Several Panacea m-Health pilots presented in Kandy

Posted on February 3, 2009  /  2 Comments

Several of the pilot projects presented at the 2nd Pan Asian evidence-based e-Health adoptation and application (in short form – Panacea), were m-Health projects. One of the Panacea projects THIRRA and LIRNEasia lead RTBP share some aspects one being working on disease information communication in Sri Lanka; however, differs in the goals where THIRRA aims to digitize the H-544 health form at the Public Health Inspector’s point of service – at the patient’s home. On the other hand, RTBP will digitize minimal set of parameters: location (postal code), disease (ICD Code), symptom, sign, age, and gender collected from health provider facilities. Some of the other m-Health projects; especially in Philippines, involved Filipino rural community health care workers strictly using SMS with prearranged formatted strings for communicating field data to a central database.

Prof. Juhnjuhnwala and Prof. Gonsalves lead team at IITM have already released the beta version of the “m-Health Survey”, a J2ME applet built on Java’s MIDP 2.0 and CLDC 1.1 standard application programing interfaces; thus any phone with MIDP and CLDC built can work the applet. The working model was demonstrated to the Panacea members. The J2ME applet stores the disease, symptom, and sign relationships in the mobile phone’s Record Management Storage (RMS) memory. This minimizes the number of messages passed over GPRS between the mobile phone and the web server. The challenge ahead is in adopting a dictionary that can ensure correct spelling of the health domain specific words. So far the applet has been tested on a Nokia 3110c, Sony Ericson s302c, Amoi A363, and Motorola.

RTBP will test EDXL/CAP as a standard for direct and cascading dissemination of health disease information back to the last-mile health workers. University of Alberta’s Gordon Gow is taking the lead in adopting the PHIN Guideline for Communication and Alerting health risk information. This element of the pilot will study interoperability between jurisdictions. It is quite likely that Agha Kan University in Karchi, Pakistan will join India and Sri Lanka in the RTBP. The three countries will provide a good platform for testing interoperability.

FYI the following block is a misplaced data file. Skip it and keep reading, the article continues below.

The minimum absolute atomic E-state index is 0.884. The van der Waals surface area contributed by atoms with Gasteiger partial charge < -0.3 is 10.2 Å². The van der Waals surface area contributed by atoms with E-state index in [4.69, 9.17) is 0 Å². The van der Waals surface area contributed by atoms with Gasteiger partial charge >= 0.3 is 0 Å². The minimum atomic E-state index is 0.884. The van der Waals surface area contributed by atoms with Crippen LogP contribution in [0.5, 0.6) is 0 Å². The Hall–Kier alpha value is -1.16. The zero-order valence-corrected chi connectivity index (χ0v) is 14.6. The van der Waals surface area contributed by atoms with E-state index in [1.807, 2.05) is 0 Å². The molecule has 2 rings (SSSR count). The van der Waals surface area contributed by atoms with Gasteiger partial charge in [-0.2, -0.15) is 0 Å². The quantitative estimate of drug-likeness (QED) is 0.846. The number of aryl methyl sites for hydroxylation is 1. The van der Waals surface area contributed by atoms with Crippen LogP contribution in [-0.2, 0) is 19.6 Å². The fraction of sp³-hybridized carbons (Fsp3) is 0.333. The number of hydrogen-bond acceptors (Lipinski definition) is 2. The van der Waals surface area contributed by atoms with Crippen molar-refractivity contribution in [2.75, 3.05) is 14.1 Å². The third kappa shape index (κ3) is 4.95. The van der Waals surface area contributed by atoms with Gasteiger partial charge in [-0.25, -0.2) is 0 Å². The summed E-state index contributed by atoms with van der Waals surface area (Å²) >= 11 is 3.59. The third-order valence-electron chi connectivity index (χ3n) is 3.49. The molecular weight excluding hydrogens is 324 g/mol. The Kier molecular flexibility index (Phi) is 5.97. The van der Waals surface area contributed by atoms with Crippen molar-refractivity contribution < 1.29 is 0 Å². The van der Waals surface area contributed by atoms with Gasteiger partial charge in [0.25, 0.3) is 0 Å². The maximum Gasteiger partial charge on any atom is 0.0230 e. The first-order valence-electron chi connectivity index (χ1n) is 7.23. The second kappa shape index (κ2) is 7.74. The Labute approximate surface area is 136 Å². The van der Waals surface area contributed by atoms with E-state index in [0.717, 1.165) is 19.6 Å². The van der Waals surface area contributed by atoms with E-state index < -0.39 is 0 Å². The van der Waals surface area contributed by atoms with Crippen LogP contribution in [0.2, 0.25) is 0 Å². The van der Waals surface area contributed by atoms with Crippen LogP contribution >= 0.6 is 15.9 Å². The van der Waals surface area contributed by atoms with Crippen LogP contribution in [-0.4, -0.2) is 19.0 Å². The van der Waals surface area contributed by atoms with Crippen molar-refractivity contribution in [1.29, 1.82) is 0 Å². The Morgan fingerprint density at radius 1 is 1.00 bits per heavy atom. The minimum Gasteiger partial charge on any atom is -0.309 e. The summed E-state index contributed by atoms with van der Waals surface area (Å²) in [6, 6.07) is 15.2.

There is no clear cut classification as to where electronic delivery of health services is actually needed in the health sector. An aim of Panacea is to define a framework for clearly compartmentalizing the marriage between health services and ICT solutions. Researchers from Philippines, India, Pakistan, Nepal, Mongolia, Malaysia, and Sri Lanka are conducting 8 distinct projects where each project is piloted in 2 or 3 countries. LIRNEasia lead multipartner RTBP pilot shares commonalities and as a result will be closely associated with Panacea in terms of exchanging research knowledge.

It was confirmed that the study of information communication technology intervention cannot be measured only on morbidity and mortality with short term results. The proposition can be argued to even long term results because external forces that directly impact or create noise will distort the morbidity or motality results and not the tested e-Health solution; more so we would never know what the external forces are. Challenge lies in identifying the sufficient set of indicators to evaluate e-Health interventions. The initiative may even change present child mortality as an indicator to measure a country’s health sector performance to a set of realistic indicators.

RTBP work was presented at the meeting which took place at the Earl’s Regencey hotel, Kandy, Sri Lanka from 28 Jan – 03 Feb, 2009. The events were hosted by Aga Khan University and the local Panacea researcher Dr. Plitha Gunawardane.